The drama of that Russian research and tourist ship that’s been locked up in the ice near Antarctica is finally over, at least for the ship's scientists and paying passengers.
The MV Akademik Shokalskiy has been icebound since it sailed into a blizzard in unusually cold temperatures on Christmas Eve, at the start of the southern summer. The weather since then had been too lousy to allow icebreakers to come to the rescue.
But Thursday, in a truly international operation, all 52 passengers of the Russian ship were airlifted by a Chinese helicopter to an Australian icebreaker.
The BBC's Andrew Luck Baker was along for the ride the whole way. He decribed a 15-minute, “white knuckle” helicopter ride over the ice to bring the passengers to the Australian icebreaker Aurora Australis.
That ship will ferry the passengers back north to Hobart Australia, in Tasmania.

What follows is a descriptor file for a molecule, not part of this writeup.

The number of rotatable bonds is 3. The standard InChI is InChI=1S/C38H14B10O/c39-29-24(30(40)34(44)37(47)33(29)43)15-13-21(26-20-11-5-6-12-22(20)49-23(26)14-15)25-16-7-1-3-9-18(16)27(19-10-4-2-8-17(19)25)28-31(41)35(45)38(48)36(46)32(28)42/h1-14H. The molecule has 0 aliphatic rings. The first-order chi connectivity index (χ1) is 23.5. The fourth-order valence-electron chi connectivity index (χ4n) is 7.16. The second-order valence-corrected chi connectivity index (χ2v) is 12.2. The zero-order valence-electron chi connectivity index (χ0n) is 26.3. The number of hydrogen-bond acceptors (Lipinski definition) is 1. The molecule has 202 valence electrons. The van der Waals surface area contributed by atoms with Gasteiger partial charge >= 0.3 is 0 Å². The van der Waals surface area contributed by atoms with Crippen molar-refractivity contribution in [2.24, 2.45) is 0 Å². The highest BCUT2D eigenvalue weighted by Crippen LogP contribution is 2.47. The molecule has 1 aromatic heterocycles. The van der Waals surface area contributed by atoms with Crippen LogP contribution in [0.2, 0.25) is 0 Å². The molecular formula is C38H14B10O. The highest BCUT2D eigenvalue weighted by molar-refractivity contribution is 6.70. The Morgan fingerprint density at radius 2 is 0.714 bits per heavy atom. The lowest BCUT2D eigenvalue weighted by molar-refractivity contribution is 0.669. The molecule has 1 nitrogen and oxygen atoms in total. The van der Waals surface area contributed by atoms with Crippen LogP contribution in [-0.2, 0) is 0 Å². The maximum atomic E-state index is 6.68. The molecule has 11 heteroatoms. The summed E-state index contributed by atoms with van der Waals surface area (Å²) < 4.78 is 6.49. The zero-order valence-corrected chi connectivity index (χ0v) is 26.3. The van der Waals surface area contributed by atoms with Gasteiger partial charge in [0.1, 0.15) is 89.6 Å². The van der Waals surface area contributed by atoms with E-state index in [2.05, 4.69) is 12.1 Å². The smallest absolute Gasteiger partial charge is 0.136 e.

Meanwhile the Akademik Shokalskiy's 22 crew members will stay behind. But Australian Maritime Safety Authority spokesman John Young says neither they nor the ship are in danger.
"It's fully operational, it's fully prepared to be in the ice, it's well-stored and well-provisioned,” Young told the BBC. “The risks would be low for the crew."
The ship is icebound roughly 1700 miles south of Hobart.
It had originally set out to recreate an Antarctic expedition from 100 years ago, which also did not end well. Even worse, in fact. Two members of that expedition died and the ship's captain ended up stranded alone in Antarctica for more than a year.
By that measure the voyage of the MV Shokalskiy was something of an over-long Christmas party.